Parent Corner: Temperament Traits

by KAREN COREKIN-DeLaMER, Education and Community Relations Coordinator, Northern Door Children’s Center

We’ve all heard someone say, “Oh, that’s just her temperament” or, “He’s just being temperamental.” But what is temperament? Is it something children are born with that remains static, or something that develops with them?

According to the American Academy of Pediatrics, the word “temperament” describes “a child’s emotional style and how easily they adapt to situations.” In general, a person’s temperament remains the same throughout their life, but factors like environment, health and interactions with other people can affect it.

I’ve always thought temperament is like a lottery. When a child is born, their temperament might be very similar to that of one or both parents, or it could be completely different. Understanding a child’s temperament goes a long way towards understanding how they function in and react to their world. 

Here is a quick rundown of the basic temperament traits. As you read, see which of these fit your child.

  • Activity Level. This refers to a child’s level of physical activity, either high or low. A child with a high level of activity needs to be busy and on the move, often switching activities to stay engaged. These children find it challenging to sit or remain still. A child with a low level of activity will gravitate toward quieter activities and find it easier to sit and stay focused on a task.
  • Biological Rhythms. This temperament trait involves how a child’s internal drives function. Children with regular rhythms tend to prefer to eat, sleep and go to the bathroom at about the same times every day. Children with irregular rhythms tend to have different needs every day, making it more challenging to stick to a regular schedule.
  • Sensitivity and Intensity of Reaction. This denotes how a child perceives and reacts to external stimuli. Children who are highly sensitive tend to react strongly to changes in the environment like loud noises, bright lights, rough textures and large groups of people. They may be troubled by things that go unnoticed by others. Children with low sensitivity can more easily cope with environmental fluctuations and keep going.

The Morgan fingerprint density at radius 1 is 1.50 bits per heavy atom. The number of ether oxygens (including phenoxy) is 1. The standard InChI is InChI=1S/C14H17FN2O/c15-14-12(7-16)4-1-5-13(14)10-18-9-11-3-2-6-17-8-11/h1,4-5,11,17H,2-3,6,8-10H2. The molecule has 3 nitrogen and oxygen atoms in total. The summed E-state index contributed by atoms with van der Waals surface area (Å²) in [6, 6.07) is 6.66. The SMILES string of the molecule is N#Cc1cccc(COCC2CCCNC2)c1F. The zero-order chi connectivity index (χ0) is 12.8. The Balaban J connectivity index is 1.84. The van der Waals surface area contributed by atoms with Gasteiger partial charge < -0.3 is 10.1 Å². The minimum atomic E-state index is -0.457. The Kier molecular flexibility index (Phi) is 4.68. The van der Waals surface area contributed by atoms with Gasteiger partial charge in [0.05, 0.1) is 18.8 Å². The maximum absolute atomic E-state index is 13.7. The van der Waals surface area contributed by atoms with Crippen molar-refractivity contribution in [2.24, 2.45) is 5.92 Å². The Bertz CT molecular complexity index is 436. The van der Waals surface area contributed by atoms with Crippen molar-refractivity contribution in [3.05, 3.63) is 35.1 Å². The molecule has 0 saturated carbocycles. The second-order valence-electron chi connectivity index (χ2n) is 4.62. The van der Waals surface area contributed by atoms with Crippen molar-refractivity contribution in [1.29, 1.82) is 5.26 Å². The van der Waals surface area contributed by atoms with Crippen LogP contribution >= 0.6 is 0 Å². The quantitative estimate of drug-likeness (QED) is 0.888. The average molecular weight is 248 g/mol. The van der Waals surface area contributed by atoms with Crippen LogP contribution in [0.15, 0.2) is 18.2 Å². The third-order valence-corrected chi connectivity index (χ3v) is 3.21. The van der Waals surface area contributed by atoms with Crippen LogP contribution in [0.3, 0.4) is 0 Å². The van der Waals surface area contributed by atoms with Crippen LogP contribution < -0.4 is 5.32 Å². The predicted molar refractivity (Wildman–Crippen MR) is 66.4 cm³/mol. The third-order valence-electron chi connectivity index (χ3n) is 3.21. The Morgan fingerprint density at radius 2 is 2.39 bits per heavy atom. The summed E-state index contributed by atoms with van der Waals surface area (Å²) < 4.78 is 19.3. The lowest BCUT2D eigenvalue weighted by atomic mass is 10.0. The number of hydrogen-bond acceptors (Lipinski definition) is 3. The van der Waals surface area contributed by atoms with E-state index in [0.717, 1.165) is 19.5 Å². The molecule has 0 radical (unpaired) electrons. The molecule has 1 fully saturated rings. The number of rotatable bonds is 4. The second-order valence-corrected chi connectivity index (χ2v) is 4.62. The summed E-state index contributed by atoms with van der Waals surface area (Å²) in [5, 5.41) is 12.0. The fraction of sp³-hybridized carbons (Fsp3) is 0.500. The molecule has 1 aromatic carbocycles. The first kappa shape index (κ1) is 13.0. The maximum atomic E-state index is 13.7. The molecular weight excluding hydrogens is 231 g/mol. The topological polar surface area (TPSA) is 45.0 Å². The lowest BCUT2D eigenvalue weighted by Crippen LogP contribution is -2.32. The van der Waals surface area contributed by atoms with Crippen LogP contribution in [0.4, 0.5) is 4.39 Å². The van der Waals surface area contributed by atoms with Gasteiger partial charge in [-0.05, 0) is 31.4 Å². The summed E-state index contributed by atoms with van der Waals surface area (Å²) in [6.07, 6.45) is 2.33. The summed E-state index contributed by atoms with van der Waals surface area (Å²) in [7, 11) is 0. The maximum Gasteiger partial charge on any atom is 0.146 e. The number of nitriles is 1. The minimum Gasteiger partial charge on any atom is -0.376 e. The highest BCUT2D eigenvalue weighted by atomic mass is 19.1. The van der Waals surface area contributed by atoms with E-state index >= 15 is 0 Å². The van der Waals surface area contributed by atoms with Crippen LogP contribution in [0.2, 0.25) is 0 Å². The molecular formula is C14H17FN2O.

• Adaptability/Approach and Withdrawal. Children can be highly adaptable or slow to adapt. A highly adaptable child can easily adjust to meeting new people, changing activities and entering unknown situations. A child who is slow to adapt may struggle with transitions and people they don’t know, withdrawing if there are changes in their environment. 
  • Persistence. This trait tells us how easily a child can start and stick with a particular task. A child with high persistence often enjoys the challenge of trying new things and working to master a new skill or idea. A child with low persistence may need more encouragement to complete a task if it becomes difficult or frustrating. 
  • Distractibility. A highly distractible child may have a harder time staying focused on a task if there is too much noise or activity happening around them. A child with low distractibility finds it easier to filter out distractions and stay focused on the task at hand.  
  • Mood. A child’s mood is their general emotional outlook. Some children are naturally positive. These children tend to be easier to please and more even-keeled in their interactions with others. A child with a more negative mood is harder to comfort and please when interacting with others.

The most important thing to understand about children’s temperaments is that there is nothing inherently “good” or “bad” about these different traits. Temperaments simply are, and they represent the way a child or any person moves through and functions in the world. Children can have a varied combination of the different traits; this is what makes each child a unique individual. 

Temperament is a very broad topic. Next time, I’ll offer some ideas and suggestions for parenting children with different temperament traits and supporting them as they navigate their environments. Until then, see if you notice which of the temperament traits are recognizable in the children in your world.

Karen Corekin-DeLaMer holds degrees in elementary, special and early-childhood education. She has been a teacher, administrator and parent educator since 1984 and is the education and community-relations coordinator for Northern Door Children’s Center in Sister Bay. Email your questions to her at [email protected].